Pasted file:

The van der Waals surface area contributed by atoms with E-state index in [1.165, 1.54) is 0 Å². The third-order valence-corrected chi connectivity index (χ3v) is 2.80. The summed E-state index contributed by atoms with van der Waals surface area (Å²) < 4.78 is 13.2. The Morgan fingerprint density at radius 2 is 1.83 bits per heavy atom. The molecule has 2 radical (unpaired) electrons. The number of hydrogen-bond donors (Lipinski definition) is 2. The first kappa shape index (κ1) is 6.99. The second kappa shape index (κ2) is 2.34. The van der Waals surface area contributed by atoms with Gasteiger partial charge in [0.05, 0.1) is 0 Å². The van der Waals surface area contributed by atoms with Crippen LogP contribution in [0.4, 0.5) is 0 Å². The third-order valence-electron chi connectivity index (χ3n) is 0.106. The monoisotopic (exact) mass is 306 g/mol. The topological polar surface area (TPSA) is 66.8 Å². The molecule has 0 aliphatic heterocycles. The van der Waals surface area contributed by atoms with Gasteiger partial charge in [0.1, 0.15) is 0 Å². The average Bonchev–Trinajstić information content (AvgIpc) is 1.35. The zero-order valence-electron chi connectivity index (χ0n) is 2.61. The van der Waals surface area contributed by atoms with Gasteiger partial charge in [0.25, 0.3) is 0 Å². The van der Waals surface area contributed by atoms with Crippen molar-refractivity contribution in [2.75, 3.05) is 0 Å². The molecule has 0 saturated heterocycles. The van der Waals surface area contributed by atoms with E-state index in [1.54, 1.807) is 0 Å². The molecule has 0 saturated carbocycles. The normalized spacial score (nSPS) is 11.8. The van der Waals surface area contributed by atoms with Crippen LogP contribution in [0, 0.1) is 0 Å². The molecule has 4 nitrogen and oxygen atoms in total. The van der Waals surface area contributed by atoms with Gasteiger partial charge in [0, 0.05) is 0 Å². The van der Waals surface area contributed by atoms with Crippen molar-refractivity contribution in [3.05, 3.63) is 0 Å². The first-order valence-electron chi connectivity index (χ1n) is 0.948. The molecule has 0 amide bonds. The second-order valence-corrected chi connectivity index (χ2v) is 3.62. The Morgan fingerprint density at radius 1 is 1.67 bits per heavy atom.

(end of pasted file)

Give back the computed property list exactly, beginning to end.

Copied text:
The van der Waals surface area contributed by atoms with E-state index in [1.165, 1.54) is 0 Å². The third-order valence-corrected chi connectivity index (χ3v) is 2.80. The summed E-state index contributed by atoms with van der Waals surface area (Å²) < 4.78 is 13.2. The Morgan fingerprint density at radius 2 is 1.83 bits per heavy atom. The molecule has 2 radical (unpaired) electrons. The number of hydrogen-bond donors (Lipinski definition) is 2. The first kappa shape index (κ1) is 6.99. The second kappa shape index (κ2) is 2.34. The van der Waals surface area contributed by atoms with Gasteiger partial charge in [0.05, 0.1) is 0 Å². The van der Waals surface area contributed by atoms with Crippen LogP contribution in [0.4, 0.5) is 0 Å². The third-order valence-electron chi connectivity index (χ3n) is 0.106. The monoisotopic (exact) mass is 306 g/mol. The topological polar surface area (TPSA) is 66.8 Å². The molecule has 0 aliphatic heterocycles. The van der Waals surface area contributed by atoms with Gasteiger partial charge in [0.1, 0.15) is 0 Å². The average Bonchev–Trinajstić information content (AvgIpc) is 1.35. The zero-order valence-electron chi connectivity index (χ0n) is 2.61. The van der Waals surface area contributed by atoms with Gasteiger partial charge in [0.25, 0.3) is 0 Å². The van der Waals surface area contributed by atoms with Crippen molar-refractivity contribution in [2.75, 3.05) is 0 Å². The molecule has 0 saturated heterocycles. The van der Waals surface area contributed by atoms with E-state index in [1.54, 1.807) is 0 Å². The molecule has 0 saturated carbocycles. The normalized spacial score (nSPS) is 11.8. The van der Waals surface area contributed by atoms with Crippen LogP contribution in [0, 0.1) is 0 Å². The molecule has 4 nitrogen and oxygen atoms in total. The van der Waals surface area contributed by atoms with Gasteiger partial charge in [0, 0.05) is 0 Å². The van der Waals surface area contributed by atoms with Crippen molar-refractivity contribution in [3.05, 3.63) is 0 Å². The first-order valence-electron chi connectivity index (χ1n) is 0.948. The molecule has 0 amide bonds. The second-order valence-corrected chi connectivity index (χ2v) is 3.62. The Morgan fingerprint density at radius 1 is 1.67 bits per heavy atom.